Image 1 of
Zoom In
Zoom Out

The Great Naval Battle off Cavite (Manila Bay), color lithograph by Kurz & Allison, ca. 1898

On May 1, 1898, six U.S. Navy battleships commanded by Commodore George Dewey attacked and sunk 11 Spanish ships in Manila Bay. Although Dewey intended only to weaken Spain’s naval power, his overwhelming victory propelled the United States to send ground troops to capture the city of Manila.

Prints and Photographs Division, Library of Congress

The Great Naval Battle off Cavite (Manila Bay)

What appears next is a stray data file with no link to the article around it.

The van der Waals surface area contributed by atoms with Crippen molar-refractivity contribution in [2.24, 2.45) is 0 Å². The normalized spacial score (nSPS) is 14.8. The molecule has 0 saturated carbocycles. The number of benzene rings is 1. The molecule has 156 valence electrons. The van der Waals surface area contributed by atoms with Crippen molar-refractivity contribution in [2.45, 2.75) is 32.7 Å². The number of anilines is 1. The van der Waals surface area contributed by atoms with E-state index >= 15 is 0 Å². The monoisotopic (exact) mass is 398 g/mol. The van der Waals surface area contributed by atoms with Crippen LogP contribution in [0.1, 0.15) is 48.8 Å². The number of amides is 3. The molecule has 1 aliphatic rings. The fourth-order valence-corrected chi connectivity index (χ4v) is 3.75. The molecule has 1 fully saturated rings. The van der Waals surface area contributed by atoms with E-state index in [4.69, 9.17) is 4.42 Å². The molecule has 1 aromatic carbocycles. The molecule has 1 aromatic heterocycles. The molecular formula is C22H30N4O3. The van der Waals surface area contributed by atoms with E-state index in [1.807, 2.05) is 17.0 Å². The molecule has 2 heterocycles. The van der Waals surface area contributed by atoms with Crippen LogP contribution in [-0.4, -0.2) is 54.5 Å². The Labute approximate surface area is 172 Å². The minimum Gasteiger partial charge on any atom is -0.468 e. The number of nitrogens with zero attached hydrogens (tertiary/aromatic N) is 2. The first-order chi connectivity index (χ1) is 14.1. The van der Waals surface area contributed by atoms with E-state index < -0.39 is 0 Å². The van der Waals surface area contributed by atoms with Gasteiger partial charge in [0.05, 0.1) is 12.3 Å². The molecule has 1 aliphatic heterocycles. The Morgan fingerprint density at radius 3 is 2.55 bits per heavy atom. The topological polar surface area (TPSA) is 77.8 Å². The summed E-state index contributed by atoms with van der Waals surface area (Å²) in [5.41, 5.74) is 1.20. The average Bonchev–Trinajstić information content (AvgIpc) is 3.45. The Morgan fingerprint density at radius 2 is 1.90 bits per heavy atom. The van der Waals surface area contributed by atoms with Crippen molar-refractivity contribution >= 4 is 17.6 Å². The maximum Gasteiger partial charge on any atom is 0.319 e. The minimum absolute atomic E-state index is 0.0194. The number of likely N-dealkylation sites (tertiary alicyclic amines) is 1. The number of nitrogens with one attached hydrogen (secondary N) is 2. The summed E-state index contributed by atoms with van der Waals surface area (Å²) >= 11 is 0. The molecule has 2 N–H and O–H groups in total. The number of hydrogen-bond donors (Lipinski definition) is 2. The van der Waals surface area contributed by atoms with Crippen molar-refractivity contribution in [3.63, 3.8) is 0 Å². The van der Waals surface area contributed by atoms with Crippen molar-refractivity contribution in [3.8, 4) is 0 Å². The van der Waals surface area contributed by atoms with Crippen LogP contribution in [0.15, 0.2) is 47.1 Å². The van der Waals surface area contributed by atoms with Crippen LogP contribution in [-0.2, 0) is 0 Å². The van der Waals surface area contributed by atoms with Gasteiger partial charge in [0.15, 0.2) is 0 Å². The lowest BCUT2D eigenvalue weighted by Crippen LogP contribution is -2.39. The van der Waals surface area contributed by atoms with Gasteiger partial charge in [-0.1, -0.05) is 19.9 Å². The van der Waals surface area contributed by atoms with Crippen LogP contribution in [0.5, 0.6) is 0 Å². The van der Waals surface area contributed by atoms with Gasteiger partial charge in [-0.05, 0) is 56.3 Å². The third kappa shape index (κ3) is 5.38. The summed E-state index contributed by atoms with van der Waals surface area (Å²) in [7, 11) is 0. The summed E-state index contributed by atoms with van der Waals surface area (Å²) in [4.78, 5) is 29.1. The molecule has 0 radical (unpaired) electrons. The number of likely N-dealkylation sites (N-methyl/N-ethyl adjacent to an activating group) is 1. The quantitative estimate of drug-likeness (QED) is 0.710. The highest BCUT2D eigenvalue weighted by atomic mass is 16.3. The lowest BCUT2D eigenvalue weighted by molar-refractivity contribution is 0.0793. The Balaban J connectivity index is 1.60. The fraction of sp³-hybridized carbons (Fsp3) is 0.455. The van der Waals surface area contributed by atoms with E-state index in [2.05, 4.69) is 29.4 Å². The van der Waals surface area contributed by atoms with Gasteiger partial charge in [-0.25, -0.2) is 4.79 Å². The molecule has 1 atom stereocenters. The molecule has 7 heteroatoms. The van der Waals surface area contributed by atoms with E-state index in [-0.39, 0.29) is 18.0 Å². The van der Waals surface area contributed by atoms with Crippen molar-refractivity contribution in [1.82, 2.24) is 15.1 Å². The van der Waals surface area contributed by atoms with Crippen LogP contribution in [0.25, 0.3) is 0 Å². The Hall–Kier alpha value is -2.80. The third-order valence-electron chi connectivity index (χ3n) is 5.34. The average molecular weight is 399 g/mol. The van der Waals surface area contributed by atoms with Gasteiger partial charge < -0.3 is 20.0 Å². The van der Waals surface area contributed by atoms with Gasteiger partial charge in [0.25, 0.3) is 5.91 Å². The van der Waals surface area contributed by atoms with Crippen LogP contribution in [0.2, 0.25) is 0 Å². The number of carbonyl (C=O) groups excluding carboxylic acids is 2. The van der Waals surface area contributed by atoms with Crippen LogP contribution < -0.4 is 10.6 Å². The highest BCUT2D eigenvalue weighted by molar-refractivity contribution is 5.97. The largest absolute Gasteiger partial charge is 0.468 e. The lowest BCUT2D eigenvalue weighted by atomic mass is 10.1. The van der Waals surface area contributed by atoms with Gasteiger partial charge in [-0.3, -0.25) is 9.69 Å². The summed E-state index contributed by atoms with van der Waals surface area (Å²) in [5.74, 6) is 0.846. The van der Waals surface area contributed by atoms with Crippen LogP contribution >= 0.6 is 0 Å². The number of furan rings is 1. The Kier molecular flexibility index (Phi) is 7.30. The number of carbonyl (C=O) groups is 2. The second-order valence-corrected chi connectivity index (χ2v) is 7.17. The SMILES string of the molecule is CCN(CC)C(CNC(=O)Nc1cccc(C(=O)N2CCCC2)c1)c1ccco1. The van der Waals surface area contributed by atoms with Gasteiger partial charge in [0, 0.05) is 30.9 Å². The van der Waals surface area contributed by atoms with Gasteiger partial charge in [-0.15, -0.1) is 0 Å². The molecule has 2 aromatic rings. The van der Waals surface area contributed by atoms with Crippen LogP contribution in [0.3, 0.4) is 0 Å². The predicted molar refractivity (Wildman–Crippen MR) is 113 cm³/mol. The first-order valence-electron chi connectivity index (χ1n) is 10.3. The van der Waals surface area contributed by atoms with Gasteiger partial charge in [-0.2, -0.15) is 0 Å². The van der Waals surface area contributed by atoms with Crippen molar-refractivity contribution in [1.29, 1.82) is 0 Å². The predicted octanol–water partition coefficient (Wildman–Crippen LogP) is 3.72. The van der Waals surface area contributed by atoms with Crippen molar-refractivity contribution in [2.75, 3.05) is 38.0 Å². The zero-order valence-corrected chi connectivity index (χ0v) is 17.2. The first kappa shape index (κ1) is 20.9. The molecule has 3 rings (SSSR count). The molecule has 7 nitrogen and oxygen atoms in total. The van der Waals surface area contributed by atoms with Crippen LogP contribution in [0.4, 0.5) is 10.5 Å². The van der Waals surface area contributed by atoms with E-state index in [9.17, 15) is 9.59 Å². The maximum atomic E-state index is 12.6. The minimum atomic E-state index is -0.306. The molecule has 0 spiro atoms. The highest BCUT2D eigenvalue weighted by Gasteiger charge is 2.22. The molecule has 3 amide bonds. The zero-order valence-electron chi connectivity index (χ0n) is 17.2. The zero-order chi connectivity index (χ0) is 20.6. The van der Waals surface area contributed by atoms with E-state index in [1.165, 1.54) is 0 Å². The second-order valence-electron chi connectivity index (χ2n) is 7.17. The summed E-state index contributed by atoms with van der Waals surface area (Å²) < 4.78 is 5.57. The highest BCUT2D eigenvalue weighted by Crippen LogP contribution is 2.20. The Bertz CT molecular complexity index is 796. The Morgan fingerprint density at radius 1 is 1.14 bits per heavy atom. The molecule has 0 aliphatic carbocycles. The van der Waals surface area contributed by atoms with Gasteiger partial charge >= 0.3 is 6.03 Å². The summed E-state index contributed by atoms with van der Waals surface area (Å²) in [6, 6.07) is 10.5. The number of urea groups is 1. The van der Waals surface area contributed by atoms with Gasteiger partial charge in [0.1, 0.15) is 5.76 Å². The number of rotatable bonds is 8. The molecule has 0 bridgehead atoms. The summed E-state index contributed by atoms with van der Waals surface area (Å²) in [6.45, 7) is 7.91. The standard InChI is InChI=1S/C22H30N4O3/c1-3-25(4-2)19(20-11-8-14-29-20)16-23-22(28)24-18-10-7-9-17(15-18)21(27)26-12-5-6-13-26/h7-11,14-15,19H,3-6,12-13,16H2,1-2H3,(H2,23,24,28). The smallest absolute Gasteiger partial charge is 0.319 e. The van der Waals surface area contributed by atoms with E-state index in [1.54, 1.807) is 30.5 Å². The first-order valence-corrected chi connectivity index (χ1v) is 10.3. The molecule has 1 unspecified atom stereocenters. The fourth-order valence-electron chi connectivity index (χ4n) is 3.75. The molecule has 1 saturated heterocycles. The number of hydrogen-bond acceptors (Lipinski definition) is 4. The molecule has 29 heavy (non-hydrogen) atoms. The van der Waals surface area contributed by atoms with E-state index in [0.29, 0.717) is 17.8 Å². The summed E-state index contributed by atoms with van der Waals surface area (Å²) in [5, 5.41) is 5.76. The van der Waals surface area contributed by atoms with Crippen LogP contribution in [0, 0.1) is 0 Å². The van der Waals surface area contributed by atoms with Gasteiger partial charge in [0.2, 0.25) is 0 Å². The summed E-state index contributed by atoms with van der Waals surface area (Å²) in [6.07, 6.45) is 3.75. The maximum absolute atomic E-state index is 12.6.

Annexing the Philippines

In 1898 Congress declared war against Spain to support Cuba’s independence from Spanish rule. Hostilities quickly extended to other Spanish colonies, including the Philippines. At the end of the Spanish-American War, Spain ceded the Philippines to the United States for $20 million. Congress passed an Organic Act establishing a civilian government for the Philippine Islands in 1902, after U.S. troops suppressed a Filipino nationalist movement. Except when occupied by Japan during World War II, the Philippines remained under U.S. control until Congress recognized its independence in 1946.